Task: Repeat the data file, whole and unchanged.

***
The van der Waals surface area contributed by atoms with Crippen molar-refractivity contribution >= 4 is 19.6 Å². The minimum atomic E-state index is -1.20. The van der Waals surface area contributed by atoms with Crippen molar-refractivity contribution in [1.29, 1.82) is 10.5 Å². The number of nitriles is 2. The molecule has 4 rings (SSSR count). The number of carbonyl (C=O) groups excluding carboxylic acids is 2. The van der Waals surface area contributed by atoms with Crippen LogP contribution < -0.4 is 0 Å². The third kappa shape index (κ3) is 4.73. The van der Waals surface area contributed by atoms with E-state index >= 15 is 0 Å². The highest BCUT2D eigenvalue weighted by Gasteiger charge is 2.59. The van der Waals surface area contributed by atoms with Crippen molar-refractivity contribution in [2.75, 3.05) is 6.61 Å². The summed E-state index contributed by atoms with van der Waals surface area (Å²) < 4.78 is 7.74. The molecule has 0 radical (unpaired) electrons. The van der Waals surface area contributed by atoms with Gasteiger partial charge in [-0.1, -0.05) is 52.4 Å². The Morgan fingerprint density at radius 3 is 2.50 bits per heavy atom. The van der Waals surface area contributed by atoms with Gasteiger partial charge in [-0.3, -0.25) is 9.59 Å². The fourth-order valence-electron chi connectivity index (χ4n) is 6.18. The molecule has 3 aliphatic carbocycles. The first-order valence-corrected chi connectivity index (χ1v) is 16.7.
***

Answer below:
The van der Waals surface area contributed by atoms with Crippen molar-refractivity contribution >= 4 is 19.6 Å². The minimum atomic E-state index is -1.20. The van der Waals surface area contributed by atoms with Crippen molar-refractivity contribution in [1.29, 1.82) is 10.5 Å². The number of nitriles is 2. The molecule has 4 rings (SSSR count). The number of carbonyl (C=O) groups excluding carboxylic acids is 2. The van der Waals surface area contributed by atoms with Crippen LogP contribution < -0.4 is 0 Å². The third kappa shape index (κ3) is 4.73. The van der Waals surface area contributed by atoms with E-state index >= 15 is 0 Å². The highest BCUT2D eigenvalue weighted by Gasteiger charge is 2.59. The van der Waals surface area contributed by atoms with Crippen molar-refractivity contribution in [2.75, 3.05) is 6.61 Å². The summed E-state index contributed by atoms with van der Waals surface area (Å²) < 4.78 is 7.74. The molecule has 0 radical (unpaired) electrons. The van der Waals surface area contributed by atoms with Gasteiger partial charge in [-0.1, -0.05) is 52.4 Å². The Morgan fingerprint density at radius 3 is 2.50 bits per heavy atom. The van der Waals surface area contributed by atoms with Gasteiger partial charge in [-0.3, -0.25) is 9.59 Å². The fourth-order valence-electron chi connectivity index (χ4n) is 6.18. The molecule has 3 aliphatic carbocycles. The first-order valence-corrected chi connectivity index (χ1v) is 16.7.